DeSantis’ claims about the coming of the “woke” apocalypse — as he describes it, the “road to ruin” for the country — are simultaneously Christian and starkly unbiblical. They do not point to a Second Coming. They are not properly fatalist, the idea central to prophetic religious traditions that annihilation is inevitable and outside human control. They fall well short of theocratic aims of white Christian nationalism. The goal isn’t to cultivate a relationship with God. The goal is to fight the devil and that’s it. 

DeSantis emphasized this brand of Revelation-lite in a 2022 speech when he quoted a Bible verse urging conservatives to “put on the full armor of God” in order to “stand firm against the left’s schemes.” In the original verse, the enemy is the devil; replacing it with “the left” leaves little question as to what kind of enemy he’s saying this is. 

The label of “liberal” shifts as needed, and is defined primarily in terms of “not us.”

In this demonological worldview, ultimate evil is contrasted with ultimate good, embodied by a righteous “us” of conservative Christians — at least, a very particular kind of conservative and very particular kind of Christian. In our current book project, we argue that these versions of conservatism and Christianity, as well as the caricatures of liberalism they’re locked in cosmic battle with, are born of a quasi-religious shadow gospel whose roots can be traced to Cold War anticommunism and its panic over domestic leftist subversion. (Replace “woke libs” with “communists” and DeSantis could be mistaken for a 1950s red-baiter).   

The shadow gospel’s cleaving between ultimate good and ultimate evil isn’t a simple left-right split, however. The label “liberal” shifts as needed, and is defined primarily in terms of “not us.” Actual liberals are frequent and obvious targets of the shadow gospel’s demonology, but conservatives and Christians who in any way threaten “us” are just as easily put in league with the devil. Based on shadow gospel logic, even Trump can be a liberal.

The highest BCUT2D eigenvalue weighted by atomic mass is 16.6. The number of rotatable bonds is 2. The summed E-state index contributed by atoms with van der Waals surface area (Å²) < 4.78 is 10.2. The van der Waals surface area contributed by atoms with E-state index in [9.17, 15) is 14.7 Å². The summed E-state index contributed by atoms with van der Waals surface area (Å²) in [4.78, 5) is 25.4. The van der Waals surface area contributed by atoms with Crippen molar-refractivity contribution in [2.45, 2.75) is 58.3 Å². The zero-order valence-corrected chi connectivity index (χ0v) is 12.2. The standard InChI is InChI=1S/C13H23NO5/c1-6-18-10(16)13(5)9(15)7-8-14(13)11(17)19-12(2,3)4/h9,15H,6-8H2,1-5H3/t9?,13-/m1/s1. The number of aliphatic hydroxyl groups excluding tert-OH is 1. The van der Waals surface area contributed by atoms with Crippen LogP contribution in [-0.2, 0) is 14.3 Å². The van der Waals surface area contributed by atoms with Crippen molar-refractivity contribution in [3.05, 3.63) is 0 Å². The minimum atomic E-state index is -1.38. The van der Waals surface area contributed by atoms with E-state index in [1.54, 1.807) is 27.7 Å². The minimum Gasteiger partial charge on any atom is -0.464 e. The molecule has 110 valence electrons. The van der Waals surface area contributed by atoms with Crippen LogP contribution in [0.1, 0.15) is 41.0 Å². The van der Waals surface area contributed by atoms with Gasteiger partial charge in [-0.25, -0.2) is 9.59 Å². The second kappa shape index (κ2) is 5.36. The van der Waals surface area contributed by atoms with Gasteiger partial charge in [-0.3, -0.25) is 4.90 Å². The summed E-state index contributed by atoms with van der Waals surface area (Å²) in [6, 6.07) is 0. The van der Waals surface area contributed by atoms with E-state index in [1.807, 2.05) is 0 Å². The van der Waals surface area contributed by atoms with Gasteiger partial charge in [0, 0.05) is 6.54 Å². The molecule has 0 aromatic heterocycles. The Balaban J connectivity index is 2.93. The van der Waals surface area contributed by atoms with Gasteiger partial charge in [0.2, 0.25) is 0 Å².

The consequence is that any form of criticism ropes that person in with “them,” reframing all dissent in partisan terms. You’re either with us or you’re with Satan; you’re either with us or you’re a Democrat, or at least are taking Democrats’ side, a rhetorical move that can take something like fact-checking or even the word “disinformation” and reposition it as proof of anti-conservative bias. 

In 2021, conspiracism as embodied by Trump delivered a mighty blow to American democracy. In 2024, it remains a major concern. But the demonology as embodied by DeSantis is dangerous in a different way. What anti-liberal demonology does is assert that there is only one way to be a “real” American — namely, to be the right kind of conservative and the right kind of Christian. Whether you’re a Democrat or Republican, Christian or non-Christian, if you fail to meet the requirements, you are literally demonized. Once that happens, any and all attacks using information, violence or professional retribution, like those currently being leveled against disinformation researchers, aren’t just justified, they are necessary. 

In the never-ending end-times, it’s not enough to identify evil. You have to exorcize that evil by any means necessary. This is the corrosive force threatening our democracy, not the left, not “wokeness.” It needs to be called out. And the first step is calling it what it is.